Often, when I begin a discussion with a client on estate planning, I remind them that they generally have three beneficiaries: family, charity, and Uncle Sam. I follow up with the question, “how much do you want to leave to each?”
No one ever wants to leave their money to Uncle Sam, but the government will receive a piece of most everyone’s estate none-the-less — whether it be at the federal or state level, so you might consider incorporating philanthropy or bequests into your estate plan. With a deliberate, structured approach, you can leave specific assets to your kids and significant sums to charity, while paying zero estate taxes.
For those with large estates, you can currently leave up to $11.58 million to your children without a federal estate tax ($23 million+ between a couple). If your assets are greater than $22 million, the federal estate taxes can reach as high as 40%. Please note that the current exclusion of that magnitude sunsets at the end of 2025 and reverts back to $5 million per person (plus inflation). Additionally, in many states there are significant state taxes to contend with. In Massachusetts, the first $1 million is estate tax free, but taxes on amounts over that can go as high as 16%.
Therefore, in a low interest environment like today, and when valuations of assets including businesses, real estate, or stocks may currently be undervalued, it could be the perfect time to employ gifting techniques to efficiently move assets down a generation or two. Grantor Retained Annuity Trusts (GRATs), and installment sales are two common techniques that can be used to move assets to family members by keeping growth out of your estate or at a discounted rate.
Though the market has rebounded back to higher levels, we are likely to see another drop by the end of the year. When market values are depressed, it is a good time to consider transferring them into vehicles, like GRATs, that freeze the value and removes the future growth from your estate. Setting up limited partnerships that include the next generation allow assets to be moved out of the estate at a discount. Installment sales allow others to purchase your assets from your estate at low interest rates today. In addition, if your business is being negatively impacted by the COVID-19 pandemic, but you believe it will make a comeback, it may be a good time to get it appraised for gifting shares to family members at the lower current appraisal.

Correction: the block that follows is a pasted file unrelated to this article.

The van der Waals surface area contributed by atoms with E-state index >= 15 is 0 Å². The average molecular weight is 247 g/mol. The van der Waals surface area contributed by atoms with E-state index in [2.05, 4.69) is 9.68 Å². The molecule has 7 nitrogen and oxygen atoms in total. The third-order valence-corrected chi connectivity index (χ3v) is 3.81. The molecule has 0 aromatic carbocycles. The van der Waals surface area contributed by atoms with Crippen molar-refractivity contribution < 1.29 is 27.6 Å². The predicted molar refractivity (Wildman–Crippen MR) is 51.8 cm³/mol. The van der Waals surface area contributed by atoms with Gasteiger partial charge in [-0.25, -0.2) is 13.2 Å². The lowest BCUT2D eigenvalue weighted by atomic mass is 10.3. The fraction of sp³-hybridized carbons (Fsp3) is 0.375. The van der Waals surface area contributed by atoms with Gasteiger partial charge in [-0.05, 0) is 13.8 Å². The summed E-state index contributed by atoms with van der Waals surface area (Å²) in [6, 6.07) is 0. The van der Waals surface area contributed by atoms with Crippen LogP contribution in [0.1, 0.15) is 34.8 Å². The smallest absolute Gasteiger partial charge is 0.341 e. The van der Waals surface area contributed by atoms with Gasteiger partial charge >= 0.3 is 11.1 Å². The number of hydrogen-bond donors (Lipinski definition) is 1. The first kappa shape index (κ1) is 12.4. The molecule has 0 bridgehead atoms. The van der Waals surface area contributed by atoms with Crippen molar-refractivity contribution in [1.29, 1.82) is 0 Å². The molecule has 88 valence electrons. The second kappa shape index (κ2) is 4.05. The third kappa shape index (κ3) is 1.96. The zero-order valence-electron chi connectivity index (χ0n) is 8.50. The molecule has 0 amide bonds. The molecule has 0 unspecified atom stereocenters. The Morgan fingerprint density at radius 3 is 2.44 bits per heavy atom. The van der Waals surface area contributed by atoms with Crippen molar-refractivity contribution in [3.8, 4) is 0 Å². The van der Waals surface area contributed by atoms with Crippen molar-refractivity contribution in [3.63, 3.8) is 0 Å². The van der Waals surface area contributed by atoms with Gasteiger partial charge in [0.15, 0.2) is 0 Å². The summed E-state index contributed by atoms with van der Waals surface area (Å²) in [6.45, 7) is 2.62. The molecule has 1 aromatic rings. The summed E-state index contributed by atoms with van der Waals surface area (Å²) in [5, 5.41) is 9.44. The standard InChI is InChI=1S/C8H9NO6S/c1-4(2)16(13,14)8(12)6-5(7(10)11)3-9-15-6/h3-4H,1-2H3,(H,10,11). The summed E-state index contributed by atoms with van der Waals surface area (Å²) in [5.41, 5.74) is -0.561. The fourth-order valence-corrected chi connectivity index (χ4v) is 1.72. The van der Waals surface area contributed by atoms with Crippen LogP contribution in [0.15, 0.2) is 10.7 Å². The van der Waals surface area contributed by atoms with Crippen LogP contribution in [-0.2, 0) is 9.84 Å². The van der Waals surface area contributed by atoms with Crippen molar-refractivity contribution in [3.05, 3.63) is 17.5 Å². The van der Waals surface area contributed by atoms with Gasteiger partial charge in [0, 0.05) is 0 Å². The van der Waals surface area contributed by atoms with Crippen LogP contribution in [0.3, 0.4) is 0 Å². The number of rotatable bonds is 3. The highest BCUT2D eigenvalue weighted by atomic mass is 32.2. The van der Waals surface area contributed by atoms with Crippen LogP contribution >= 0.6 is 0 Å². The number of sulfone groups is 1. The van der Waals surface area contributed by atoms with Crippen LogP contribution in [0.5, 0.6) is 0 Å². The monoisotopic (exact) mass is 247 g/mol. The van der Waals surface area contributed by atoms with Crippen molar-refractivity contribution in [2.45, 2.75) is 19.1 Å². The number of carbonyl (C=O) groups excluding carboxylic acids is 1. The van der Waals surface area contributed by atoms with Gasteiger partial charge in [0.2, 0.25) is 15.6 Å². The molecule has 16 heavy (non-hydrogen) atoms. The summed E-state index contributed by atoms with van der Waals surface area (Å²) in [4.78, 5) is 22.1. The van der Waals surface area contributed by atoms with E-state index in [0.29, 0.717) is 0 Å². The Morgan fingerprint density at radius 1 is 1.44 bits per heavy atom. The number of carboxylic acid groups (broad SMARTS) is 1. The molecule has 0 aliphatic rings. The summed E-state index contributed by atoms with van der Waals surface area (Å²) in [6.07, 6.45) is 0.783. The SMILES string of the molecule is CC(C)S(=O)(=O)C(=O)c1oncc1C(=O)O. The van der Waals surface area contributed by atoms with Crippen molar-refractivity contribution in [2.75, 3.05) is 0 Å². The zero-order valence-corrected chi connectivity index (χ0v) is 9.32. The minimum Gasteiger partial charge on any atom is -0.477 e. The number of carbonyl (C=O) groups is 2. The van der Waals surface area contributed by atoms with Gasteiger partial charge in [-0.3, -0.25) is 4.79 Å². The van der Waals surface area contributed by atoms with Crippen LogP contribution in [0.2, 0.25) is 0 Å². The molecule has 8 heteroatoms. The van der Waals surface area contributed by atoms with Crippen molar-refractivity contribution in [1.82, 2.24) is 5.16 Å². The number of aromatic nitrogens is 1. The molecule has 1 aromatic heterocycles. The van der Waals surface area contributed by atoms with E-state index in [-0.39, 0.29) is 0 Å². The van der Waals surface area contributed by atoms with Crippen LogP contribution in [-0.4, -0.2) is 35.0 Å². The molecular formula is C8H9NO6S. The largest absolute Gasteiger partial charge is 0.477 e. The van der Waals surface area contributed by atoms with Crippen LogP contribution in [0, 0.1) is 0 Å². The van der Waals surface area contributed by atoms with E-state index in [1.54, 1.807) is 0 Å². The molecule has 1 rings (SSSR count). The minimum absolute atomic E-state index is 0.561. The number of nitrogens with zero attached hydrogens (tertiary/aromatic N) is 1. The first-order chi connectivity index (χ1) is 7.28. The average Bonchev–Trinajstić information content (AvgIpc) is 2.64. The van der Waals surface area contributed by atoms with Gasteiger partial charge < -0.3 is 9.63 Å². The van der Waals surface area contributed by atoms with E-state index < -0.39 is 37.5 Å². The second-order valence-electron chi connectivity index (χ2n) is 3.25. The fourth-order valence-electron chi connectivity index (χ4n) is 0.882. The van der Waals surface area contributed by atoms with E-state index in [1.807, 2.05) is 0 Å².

Some clients ask, how much is enough to pass on to my kids? As parents, we don’t want our children to have too much given to them to ensure that they understand the value of hard work and money in life. With proper estate planning, you can choose a fixed amount that your beneficiaries will inherit and leave the rest to charity. When leaving assets to charities, you can avoid estate taxes both federally and at the state level. For instance, you could decide that your children will inherit $5 million apiece and designate the remainder of the estate to specific charities or to a Donor Advised Fund (DAF). You could also designate your kids as custodians of the DAF, so they can have a say as to where charitable donations will be directed into the future, thereby helping to instill and maintain a philanthropic attitude in their lives.
If you have questions or needs around your estate planning, we are here to help structure a plan that meets your specific goals.
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